Wednesday, February 27, 2013

Excerpts from The PRH (Personal Responsibility for Health) Chronicles by David Katz, M.D.

Like other species, ours lives in the modern world with prehistoric genes and prehistoric tendencies.

Pronghorn antelope that race across the plains of Colorado and Wyoming are beautiful to watch, but to zoologists, they pose something of a mystery. They can run up to 40 miles per hour, and sustain their top speed for more than four miles, even though no existing predator can come close to catching them.

Thousands of years ago, however, such predators -- long-legged wolves and a North American hyena -- did exist. So the pronghorn continue to run for their lives -- from ghosts. They share the genetic makeup of their ancestors, and thus remain what their past required them to be. And so do we.

We, too, have a natural environment. And a world of fast-food drive-through restaurants, fax machines, escalators and email is not it. The nutritional environment we live in is toxic to us. The effects of that toxicity are rampant chronic disease and epidemic obesity. In trying to choose fruits and vegetables over chocolate and cheese, you are fighting your own metabolism, engineered to preserve you through periods of famine.

Epidemic obesity and chronic disease is, like a perfect storm, the product of massive and protean forces. It is an emergency in slow motion, but an emergency just the same. Whereas a hurricane devastates one part of our country over the span of a few days, obesity and attendant chronic disease have been battering at our entire population over a span of decades. The consequences are concisely epitomized by noting that what was "adult-onset" diabetes less than a generation ago is now routinely diagnosed in children under age 10. Other chronic diseases -- heart disease, stroke, and cancer -- are following diabetes down the age curve.

Like any other storm, these threats call for a brisk and well-coordinated crisis response that has yet to materialize fully. Instead, as our bodies expand and our health deteriorates, the body politic has divided into opposing camps claiming personal responsibility, or environmental factors, as the mutually exclusive explanations for our plight. Such polarity translates into partial paralysis, forestalling the cooperative actions needed to curtail this relentless scourge.

That an "obesigenic" environment trumps personal choice, tends to prevail among public health advocates, and with good reason. In 2005 and 2006, the Chicago Tribune highlighted food industry practices, including the use of functional MRI scans of the brain, to determine flavor combinations most conducive to endless eating. An updated overview of food industry efforts underlying the addictiveness of snack foods is the most recent New York Times Magazine cover story. The links between industrial profits and prevailing pandemics is elaborated in a current issue of The Lancet, a prestigious international medical journal.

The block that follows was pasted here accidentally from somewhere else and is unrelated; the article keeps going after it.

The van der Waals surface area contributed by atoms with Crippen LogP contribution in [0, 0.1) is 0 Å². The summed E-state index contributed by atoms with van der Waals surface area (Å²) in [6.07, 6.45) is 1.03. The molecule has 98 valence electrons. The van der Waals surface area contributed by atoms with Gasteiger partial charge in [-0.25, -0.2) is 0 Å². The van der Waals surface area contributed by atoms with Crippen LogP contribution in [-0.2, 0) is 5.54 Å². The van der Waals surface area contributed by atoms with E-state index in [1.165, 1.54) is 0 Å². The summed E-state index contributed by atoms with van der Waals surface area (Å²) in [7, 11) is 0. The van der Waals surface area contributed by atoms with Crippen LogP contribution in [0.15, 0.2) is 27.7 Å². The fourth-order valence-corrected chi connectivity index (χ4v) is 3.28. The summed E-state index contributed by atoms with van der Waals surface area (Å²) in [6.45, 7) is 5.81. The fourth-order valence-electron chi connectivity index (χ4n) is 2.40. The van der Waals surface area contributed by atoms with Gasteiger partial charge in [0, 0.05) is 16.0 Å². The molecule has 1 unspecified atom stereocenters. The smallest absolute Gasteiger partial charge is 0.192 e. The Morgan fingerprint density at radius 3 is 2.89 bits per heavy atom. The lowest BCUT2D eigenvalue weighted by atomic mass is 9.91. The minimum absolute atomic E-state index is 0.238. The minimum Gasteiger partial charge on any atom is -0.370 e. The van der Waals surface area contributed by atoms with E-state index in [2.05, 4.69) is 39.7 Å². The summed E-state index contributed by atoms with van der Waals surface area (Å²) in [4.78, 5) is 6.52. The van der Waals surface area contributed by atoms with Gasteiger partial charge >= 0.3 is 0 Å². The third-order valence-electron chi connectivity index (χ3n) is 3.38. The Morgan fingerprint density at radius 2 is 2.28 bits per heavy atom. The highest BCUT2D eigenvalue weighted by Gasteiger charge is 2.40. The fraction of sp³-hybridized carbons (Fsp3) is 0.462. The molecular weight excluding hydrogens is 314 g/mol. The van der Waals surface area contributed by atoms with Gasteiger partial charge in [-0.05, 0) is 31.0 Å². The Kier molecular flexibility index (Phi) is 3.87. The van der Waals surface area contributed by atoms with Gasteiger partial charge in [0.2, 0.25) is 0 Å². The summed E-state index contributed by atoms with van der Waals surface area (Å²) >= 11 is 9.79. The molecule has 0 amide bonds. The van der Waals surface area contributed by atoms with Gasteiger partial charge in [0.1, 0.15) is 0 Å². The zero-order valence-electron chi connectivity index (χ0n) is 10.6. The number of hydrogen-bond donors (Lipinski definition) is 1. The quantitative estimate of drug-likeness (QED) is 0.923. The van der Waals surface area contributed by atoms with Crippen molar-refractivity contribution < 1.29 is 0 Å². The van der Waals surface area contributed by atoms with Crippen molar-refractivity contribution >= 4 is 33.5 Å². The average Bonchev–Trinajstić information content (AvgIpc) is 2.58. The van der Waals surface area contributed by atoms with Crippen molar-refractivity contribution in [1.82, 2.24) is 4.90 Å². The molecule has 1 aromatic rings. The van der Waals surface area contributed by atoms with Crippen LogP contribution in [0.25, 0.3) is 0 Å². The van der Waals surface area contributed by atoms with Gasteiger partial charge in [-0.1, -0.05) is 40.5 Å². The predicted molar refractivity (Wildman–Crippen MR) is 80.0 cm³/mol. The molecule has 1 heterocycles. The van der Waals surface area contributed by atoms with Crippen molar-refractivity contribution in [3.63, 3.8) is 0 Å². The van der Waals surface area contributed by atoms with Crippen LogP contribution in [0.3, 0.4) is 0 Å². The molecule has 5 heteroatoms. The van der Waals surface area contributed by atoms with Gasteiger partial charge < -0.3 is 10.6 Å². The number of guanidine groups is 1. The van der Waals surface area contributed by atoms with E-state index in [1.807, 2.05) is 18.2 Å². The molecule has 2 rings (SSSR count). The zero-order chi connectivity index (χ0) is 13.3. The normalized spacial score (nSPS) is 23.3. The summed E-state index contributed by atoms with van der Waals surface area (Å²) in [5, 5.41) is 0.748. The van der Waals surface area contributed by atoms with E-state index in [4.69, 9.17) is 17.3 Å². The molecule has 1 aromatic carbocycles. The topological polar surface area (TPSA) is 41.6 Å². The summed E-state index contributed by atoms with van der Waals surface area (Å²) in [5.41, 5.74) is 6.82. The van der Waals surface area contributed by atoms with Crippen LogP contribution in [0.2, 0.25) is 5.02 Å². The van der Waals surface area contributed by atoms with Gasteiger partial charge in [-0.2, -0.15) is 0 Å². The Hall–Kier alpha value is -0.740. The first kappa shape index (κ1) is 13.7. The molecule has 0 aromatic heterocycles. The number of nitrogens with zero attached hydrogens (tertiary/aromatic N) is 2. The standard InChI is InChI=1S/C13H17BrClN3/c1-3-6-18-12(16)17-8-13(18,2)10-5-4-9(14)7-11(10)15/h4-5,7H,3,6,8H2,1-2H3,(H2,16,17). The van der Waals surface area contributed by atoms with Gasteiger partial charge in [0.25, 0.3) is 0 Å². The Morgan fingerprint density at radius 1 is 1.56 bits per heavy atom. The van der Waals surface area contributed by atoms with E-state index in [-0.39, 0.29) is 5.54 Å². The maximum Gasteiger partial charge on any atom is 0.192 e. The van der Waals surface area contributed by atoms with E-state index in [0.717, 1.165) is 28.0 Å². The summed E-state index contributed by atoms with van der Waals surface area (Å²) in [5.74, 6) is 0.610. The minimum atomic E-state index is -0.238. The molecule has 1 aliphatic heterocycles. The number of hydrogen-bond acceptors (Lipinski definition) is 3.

Realistically, we must invoke both environmental reform and personal responsibility to promote health. After all, if in our enthusiasm for environmental determinism we renounce personal responsibility altogether, we risk both ineffectiveness and irrelevance for failing to consider that you can lead people to carrot juice but you can't make them drink -- any more than you can make them use stairs instead of elevators, rakes instead of leaf blowers, or soccer balls rather than video games.

On the other hand, any fair-minded person must recognize that the playing field of opportunity for weight control is not level. Implying that people struggling with poverty, unsafe neighborhoods, and resource-poor environments are personally "responsible" for their weight can be the literal addition of insult to injury, a blame-the-victim mentality that ignores access, affordability, and social privilege.

What we need, and have thus far mostly failed to pursue, is a diligent attempt to base policies on data rather than reciprocal disparagements. Questionnaires can test what behavioral science calls "self-efficacy," the capacity to take personal control.

Who does, and who does not, have the knowledge, skills, and resources to compensate for the obesigenic modern environment? We can, and should, find out, and devise means of providing personal control and empowerment where they're lacking, making environmental changes -- such as the elimination of junk foods from schools, or the addition of sidewalks to a suburban neighborhood -- where necessary.

At some point, the interaction of environment and behavior does come down to choice, and we can ask individuals to make good ones -- just as we can ask them to make personal preparations for a dangerous storm. But the levees will remain our collective responsibility.

To read the entire series, go to:

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